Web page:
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Listen in: Southeastern Grocers CEO Anthony Hucker says Winn-Dixie customers should buy turkeys ahead, consider alternatives this Thanksgiving

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The inventory of frozen turkeys in grocery stores across the US is at a three year all-time low according to the US Department of Agriculture. 

Factors like a rise in the cost of feed and a shortage of workers at production plants and along trucking routes are to blame. 

WMFE spoke with Southeastern Grocers CEO and President Anthony Hucker about how things are looking ahead of the Thanksgiving holiday at Winn-Dixies in Florida.

Read the full interview below. 

Danielle: So Anthony, I’ve been reading that there is a shortage of turkeys across the country. Are we seeing that here in Florida at Winn-Dixie? So I was looking at your flyer this weekend for my own selfish reasons. And I noticed that it’s limit one right now.

Anthony: Right? Yeah. I mean, we’re not immune to the supply chain challenges at all, Danielle. I like to say that supply chain’s bending, it’s not it’s not broken. But we put the customer’s needs in the center of every single conversation we have. And so although there are there are order limits we have, we have plenty of turkeys available. And they’re slightly bigger this year, because we think family gatherings are going to be slightly bigger than than than last year. But in the event, someone doesn’t want to, you know, a whole turkey, we’ve got various different alternatives, whether it’s turkey breast, or spiral ham, etc. So we’re in good shape.

Danielle: Can you tell me a little bit about what is causing this shortage? I’ve heard so many different reasons from so many different people, but in your perspective, kind of what is causing a shortage of especially smaller turkeys?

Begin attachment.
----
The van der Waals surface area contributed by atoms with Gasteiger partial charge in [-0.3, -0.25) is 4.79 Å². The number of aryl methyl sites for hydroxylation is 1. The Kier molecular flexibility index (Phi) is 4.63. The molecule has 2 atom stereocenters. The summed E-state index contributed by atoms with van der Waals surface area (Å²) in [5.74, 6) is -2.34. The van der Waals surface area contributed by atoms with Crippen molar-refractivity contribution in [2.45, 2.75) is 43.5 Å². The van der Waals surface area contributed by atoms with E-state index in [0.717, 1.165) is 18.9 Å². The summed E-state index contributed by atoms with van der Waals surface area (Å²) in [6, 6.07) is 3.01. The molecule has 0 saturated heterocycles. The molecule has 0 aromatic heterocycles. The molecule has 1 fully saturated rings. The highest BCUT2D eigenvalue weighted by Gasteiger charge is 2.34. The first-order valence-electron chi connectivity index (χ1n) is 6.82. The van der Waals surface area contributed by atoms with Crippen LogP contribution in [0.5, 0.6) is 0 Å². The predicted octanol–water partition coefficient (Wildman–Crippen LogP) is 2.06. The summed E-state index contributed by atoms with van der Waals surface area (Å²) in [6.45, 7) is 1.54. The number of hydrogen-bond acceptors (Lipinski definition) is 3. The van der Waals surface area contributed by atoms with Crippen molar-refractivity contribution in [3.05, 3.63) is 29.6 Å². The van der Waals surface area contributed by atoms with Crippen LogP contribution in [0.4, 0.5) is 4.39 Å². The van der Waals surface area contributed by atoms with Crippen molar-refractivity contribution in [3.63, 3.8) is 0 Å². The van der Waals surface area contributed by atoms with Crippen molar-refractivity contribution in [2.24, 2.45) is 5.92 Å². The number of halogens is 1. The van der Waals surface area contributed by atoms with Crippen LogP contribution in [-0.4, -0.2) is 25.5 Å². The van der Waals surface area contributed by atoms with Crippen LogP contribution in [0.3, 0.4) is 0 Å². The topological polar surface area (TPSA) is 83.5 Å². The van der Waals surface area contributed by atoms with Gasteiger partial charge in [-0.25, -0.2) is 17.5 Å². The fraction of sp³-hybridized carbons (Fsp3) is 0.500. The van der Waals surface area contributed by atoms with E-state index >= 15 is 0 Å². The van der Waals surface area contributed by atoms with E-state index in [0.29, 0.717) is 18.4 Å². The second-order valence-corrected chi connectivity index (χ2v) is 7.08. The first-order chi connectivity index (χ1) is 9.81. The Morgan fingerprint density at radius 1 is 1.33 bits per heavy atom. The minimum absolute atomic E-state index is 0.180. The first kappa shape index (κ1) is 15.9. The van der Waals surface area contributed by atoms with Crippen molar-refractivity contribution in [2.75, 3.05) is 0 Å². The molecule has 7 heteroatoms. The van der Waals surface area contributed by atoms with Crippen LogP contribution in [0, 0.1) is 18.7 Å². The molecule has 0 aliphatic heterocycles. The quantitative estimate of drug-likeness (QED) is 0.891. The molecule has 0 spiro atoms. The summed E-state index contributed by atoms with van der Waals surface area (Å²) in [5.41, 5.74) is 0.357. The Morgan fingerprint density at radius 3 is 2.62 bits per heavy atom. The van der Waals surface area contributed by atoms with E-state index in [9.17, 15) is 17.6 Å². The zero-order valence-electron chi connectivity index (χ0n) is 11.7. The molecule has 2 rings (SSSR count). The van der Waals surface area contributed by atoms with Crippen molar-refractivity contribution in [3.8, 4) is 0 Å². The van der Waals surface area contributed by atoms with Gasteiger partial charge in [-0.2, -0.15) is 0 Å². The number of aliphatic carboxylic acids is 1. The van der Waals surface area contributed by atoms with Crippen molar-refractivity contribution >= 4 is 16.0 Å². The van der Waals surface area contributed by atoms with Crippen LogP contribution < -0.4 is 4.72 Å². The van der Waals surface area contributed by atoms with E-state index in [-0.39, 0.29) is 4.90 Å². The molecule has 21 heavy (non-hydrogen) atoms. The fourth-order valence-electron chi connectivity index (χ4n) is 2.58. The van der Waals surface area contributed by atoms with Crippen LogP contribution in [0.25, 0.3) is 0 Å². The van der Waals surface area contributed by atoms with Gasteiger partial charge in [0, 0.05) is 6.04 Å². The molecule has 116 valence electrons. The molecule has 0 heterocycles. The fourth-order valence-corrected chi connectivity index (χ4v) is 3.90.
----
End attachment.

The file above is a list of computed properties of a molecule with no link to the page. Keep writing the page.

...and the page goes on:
Anthony: Yeah, so I mean, last year, we were expecting smaller gatherings. So hence the smaller birds. And this year, I think as communities are opening up more, I think there’ll be more of a traditional family gathering hence, hence the larger bird, but a lot of and a lot of production facilities, where there have been, you know, positive COVID cases an entire facility may have to be closed down. So that it on top of increased raw material costs, feeding costs, etc. has caused the actual supply chain to be you know, it’s there’s less availability than there was last year.

Danielle: Do you think that this will also affect the number of turkeys, hams and other kinds of traditional Christmas foods? Are you guys already prepping ahead of time for that?

Anthony: Yeah, it’s a great question, Danielle, because we’ve given you know, there’s the power, we give them the power to the customer in and that’s the power of planning. So we’ve, we’ve we’ve encouraged our customers to pre-plan their holiday meal. And actually, that’s what’s what’s happened. In fact, I was just talking with a team briefly to you coming on and people already purchased their turkeys. So they’re bringing a lot of the the product forward. And whether it’s whether it’s a traditional holiday meal with you know, delicious sides, you know, green bean casserole, sweet potato casserole, potato au gratin, butternut squash, we’re able to, we’re able to provide for those, especially the non-perishable foods we’re able to provide for those now. So we’re seeing people actually purchasing and buying a lot of their products earlier in the season.

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Danielle Prieur

About Danielle Prieur

Reporter & Fill-in Host

Danielle Prieur is a general assignment reporter at WMFE. You can hear her reporting on a daily basis on the station. She also fills-in as a host during the morning and afternoon drive times. Her reporting has been featured on NPR, Marketplace, Here & Now, and Vox. Danielle is originally from Rochester Hills, ... Read Full Bio »